Lucien Freud’s painting “Benefits Supervisor Sleeping” is expected to fetch more than $32 million dollars at May’s Christie’s New York auction. This sale will be the most paid for an piece of art by a living artist. This bit of news got me thinking about my personal art buying guidelines, my collection’s value, and being an artist myself – how to make sure my artwork holds its value.
For the beginning collector, there are some simple guidelines that one can follow. The first step is to Establish Your Purpose. Are you collecting art for fun, for a future investment to create a legacy and inheritance, or simply to decorate your home, office, or second residence. Your available space may dictate the size of the artwork you eventually purchase. Making that decision to buy an original piece of art can feel very overwhelming. It is intimidating to part with a substantial amount of money, especially in today’s tightening financial atmosphere especially because we feel obligated to be accountable for our spending actions.
Decide What Medium You Prefer; photography, painting, drawing, sculpture. Understand the formal aspects; light, color, line, mood; and choose a subject matter; humor, landscape, portraiture, political; that appeals to you. Do you want abstract or realistic work? ( Since I’m an abstract painter I hope your answer is this style! ) Know that an art collection that is cohesive becomes more valuable.
Set a Budget for art purchases and be flexible. You must allot an appropriate sum to purchase good artwork. Choose original oils, acrylics, or watercolors over prints. Get authenticity papers.
Know the Artist. “Online” research possibilities makes this step easy, at least for the computer savvy person. Credentials and references are the cornerstones of an artist’s reputation. Look for awards, solo exhibitions in galleries and museums, and corporate collections. Whenever possible, meet the artist. Creating this relationship gives access to the artists’ latest works; the best work is often reserved for prestige and loyal collectors.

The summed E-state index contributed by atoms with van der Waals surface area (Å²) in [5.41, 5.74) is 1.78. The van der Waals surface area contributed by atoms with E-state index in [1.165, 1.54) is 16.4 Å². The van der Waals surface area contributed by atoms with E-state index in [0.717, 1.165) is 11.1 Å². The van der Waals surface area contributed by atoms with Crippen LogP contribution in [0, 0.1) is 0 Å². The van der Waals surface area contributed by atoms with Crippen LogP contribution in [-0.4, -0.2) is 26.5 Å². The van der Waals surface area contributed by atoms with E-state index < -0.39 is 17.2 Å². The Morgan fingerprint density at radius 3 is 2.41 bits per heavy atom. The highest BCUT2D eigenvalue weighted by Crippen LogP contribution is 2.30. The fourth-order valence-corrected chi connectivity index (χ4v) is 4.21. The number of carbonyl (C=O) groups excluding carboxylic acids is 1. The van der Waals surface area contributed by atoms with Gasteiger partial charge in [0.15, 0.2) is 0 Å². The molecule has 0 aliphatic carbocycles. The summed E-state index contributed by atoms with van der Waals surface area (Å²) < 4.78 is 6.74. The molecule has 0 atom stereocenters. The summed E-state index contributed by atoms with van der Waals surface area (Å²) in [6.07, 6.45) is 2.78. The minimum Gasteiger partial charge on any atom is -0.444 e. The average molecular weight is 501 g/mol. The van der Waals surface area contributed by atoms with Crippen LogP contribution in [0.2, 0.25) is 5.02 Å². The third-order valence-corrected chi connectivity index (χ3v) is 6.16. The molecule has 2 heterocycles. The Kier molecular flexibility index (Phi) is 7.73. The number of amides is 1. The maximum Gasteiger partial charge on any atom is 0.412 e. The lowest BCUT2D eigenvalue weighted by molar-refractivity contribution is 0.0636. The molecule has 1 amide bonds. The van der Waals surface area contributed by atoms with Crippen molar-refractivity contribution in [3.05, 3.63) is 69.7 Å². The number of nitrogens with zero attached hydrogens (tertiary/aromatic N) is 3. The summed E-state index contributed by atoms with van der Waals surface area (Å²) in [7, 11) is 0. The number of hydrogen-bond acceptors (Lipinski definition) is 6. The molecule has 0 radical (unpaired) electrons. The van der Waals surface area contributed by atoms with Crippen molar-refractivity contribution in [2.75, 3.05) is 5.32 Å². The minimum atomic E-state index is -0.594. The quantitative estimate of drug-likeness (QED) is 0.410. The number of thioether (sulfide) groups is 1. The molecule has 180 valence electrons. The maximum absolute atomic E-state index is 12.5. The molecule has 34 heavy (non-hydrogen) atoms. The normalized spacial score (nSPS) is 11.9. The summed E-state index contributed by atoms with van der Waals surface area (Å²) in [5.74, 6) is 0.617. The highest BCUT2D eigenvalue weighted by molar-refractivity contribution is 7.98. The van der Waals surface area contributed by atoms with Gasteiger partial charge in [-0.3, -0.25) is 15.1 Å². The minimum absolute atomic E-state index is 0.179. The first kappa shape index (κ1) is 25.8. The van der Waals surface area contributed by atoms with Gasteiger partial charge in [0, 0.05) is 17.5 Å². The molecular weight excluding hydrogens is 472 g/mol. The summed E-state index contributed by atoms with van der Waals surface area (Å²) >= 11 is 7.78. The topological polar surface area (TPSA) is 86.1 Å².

Art as an investment is a long-term investment. This is a reason to like what you buy. Investment value will depend upon the artist’s reputation, the rarity and uniqueness of the art piece, and its authenticity which is proven through paperwork, the aesthetics of the piece, the work’s condition, and the current financial market environment.
Advance Your Art Education. Join museum collector groups, art schools, to become part of a networking opportunity, and take advantages of special lectures. Subscribe and read art blogs and arts coverage in major newspapers like the New York Times. Attend artist receptions and art fairs. See as must art as possible. Take an Art history class to build context and knowledge.
Collecting can provide a lifetime of fun, a focus to travel, and an opportunity to be enriched by the creativity of artists, some of whom you will get to know personally. Believe me, we are an interesting lot.
As Picasso once said, “Art washes away from the soul the dust of everyday life”. And for this reason alone, to be surrounded by visual images that evoke thought and emotion, there is no better reason to be an art collector.
( image above : Reclining Nude 408 by J. Behman )